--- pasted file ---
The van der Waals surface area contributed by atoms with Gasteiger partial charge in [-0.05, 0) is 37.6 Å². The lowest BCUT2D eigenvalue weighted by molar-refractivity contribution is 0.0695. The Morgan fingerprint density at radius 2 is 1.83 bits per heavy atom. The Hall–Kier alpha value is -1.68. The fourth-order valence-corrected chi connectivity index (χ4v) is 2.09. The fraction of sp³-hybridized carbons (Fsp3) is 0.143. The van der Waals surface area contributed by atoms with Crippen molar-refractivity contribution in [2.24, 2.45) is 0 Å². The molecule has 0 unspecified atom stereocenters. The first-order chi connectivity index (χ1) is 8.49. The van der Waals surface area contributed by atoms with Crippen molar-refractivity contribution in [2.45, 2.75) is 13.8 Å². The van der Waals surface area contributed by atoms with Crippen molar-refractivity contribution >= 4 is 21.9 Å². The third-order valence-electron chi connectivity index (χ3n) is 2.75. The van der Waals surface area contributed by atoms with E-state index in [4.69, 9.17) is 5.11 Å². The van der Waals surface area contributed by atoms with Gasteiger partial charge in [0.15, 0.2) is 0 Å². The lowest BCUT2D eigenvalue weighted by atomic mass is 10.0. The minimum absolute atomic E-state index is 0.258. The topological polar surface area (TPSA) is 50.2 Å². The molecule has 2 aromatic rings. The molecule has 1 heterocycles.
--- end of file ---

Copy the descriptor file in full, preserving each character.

The van der Waals surface area contributed by atoms with Gasteiger partial charge in [-0.05, 0) is 37.6 Å². The lowest BCUT2D eigenvalue weighted by molar-refractivity contribution is 0.0695. The Morgan fingerprint density at radius 2 is 1.83 bits per heavy atom. The Hall–Kier alpha value is -1.68. The fourth-order valence-corrected chi connectivity index (χ4v) is 2.09. The fraction of sp³-hybridized carbons (Fsp3) is 0.143. The van der Waals surface area contributed by atoms with Crippen molar-refractivity contribution in [2.24, 2.45) is 0 Å². The molecule has 0 unspecified atom stereocenters. The first-order chi connectivity index (χ1) is 8.49. The van der Waals surface area contributed by atoms with Crippen molar-refractivity contribution in [2.45, 2.75) is 13.8 Å². The van der Waals surface area contributed by atoms with Crippen molar-refractivity contribution >= 4 is 21.9 Å². The third-order valence-electron chi connectivity index (χ3n) is 2.75. The van der Waals surface area contributed by atoms with E-state index in [4.69, 9.17) is 5.11 Å². The van der Waals surface area contributed by atoms with Gasteiger partial charge in [0.15, 0.2) is 0 Å². The lowest BCUT2D eigenvalue weighted by atomic mass is 10.0. The minimum absolute atomic E-state index is 0.258. The topological polar surface area (TPSA) is 50.2 Å². The molecule has 2 aromatic rings. The molecule has 1 heterocycles.